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Good to know: legal bases for liability

Jul 22, 2020.

In this article, we explain the benefits of professional indemnity insurance. But what is it legally based on and what do service providers need to know? We spoke to Generali expert Ali Avci about fault-based liability and causal liability in order to shed more light on these legal bases for service providers.

Ali, what exactly is liability?

Liability is defined as the requirement laid down by law to indemnify any harm inflicted on others. If you cause harm by not being careful, you are probably also liable for it. Lawyers call this “fault-based liability”. However, liability doesn’t always arise from a person directly causing harm to another person. In many cases, it is already sufficient if your action – or failure to take action – was the cause of the harm.

 

 

So is there also the concept of indirect fault?

Let’s take icy steps as an example: the owner can’t do anything about the frost, but is still liable if someone slips on it and injures themselves. However, this only applies if the owner doesn’t have the steps de-iced, even though he knew about their condition or at least could have known about it. In this case, his failure to de-ice the steps has a causal connection to any possible harm. Lawyers call this “causal liability”.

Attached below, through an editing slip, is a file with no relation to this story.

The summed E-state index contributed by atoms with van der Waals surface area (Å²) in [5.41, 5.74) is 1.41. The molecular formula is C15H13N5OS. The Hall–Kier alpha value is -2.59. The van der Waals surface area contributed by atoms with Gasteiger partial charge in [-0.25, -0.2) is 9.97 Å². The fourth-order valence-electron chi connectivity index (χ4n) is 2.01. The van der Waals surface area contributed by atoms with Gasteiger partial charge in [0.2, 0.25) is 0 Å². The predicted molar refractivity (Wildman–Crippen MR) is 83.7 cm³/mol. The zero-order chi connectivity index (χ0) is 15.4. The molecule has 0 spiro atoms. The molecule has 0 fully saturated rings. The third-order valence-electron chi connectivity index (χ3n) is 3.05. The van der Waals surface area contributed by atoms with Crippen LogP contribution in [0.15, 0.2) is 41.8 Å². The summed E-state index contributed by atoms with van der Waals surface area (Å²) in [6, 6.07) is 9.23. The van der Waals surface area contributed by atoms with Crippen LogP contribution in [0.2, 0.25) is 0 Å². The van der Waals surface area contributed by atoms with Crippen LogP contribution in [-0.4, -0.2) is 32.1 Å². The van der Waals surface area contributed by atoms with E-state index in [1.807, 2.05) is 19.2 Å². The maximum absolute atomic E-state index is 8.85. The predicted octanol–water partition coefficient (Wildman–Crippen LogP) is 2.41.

What does this mean in practice?

If the frost occurs at three in the morning, the owner may have an excuse for not having acted, as he or she has the same right as anyone else to be asleep at this time – and the injured person will have used the stairs at this time of night at his own risk. It’s another matter at nine in the morning. The “causal liability” depends on there being an objective connection between an action or an omission to take action that gives rise to the harm. It also depends on general experience according to which an action would have been necessary to avert another person from being harmed. Ultimately, however, the burden of proof lies not with the injured party, but with the person who is held liable. In this way the legislator extends the protection of the injured party. Because in case of doubt, it is always up to the liable party to provide evidence that absolves him of fault.

 

 

What mistakes should consultants avoid in order not to be held causally liable?

An auditor is liable for a deficient audit, the board of directors for making wrong financial decisions and the investment advisor in the event of a breach of his information obligations.


Such and similar claims involve “contractual liability”. If, for example, a contractor fails to comply with his contractual ancillary obligations, such as the statutory duty of care or the duty of loyalty, the customer could suffer damage. It is the responsibility of the contractor to provide evidence that exonerates him of guilt.

 

 

Is it worth taking out professional indemnity insurance?

Professional indemnity insurance always covers both: the customer and the contractor. Contractors who have sufficient insurance cover for possible liability claims can concentrate on their core business free of worries.

 

Ali, thank you for this assessment.

The expert
Ali Avci works at Generali as Operational Lead Financial Lines. He focuses on all issues relating to pure financial loss, such as professional liability, cyber insurance and D&O liability.

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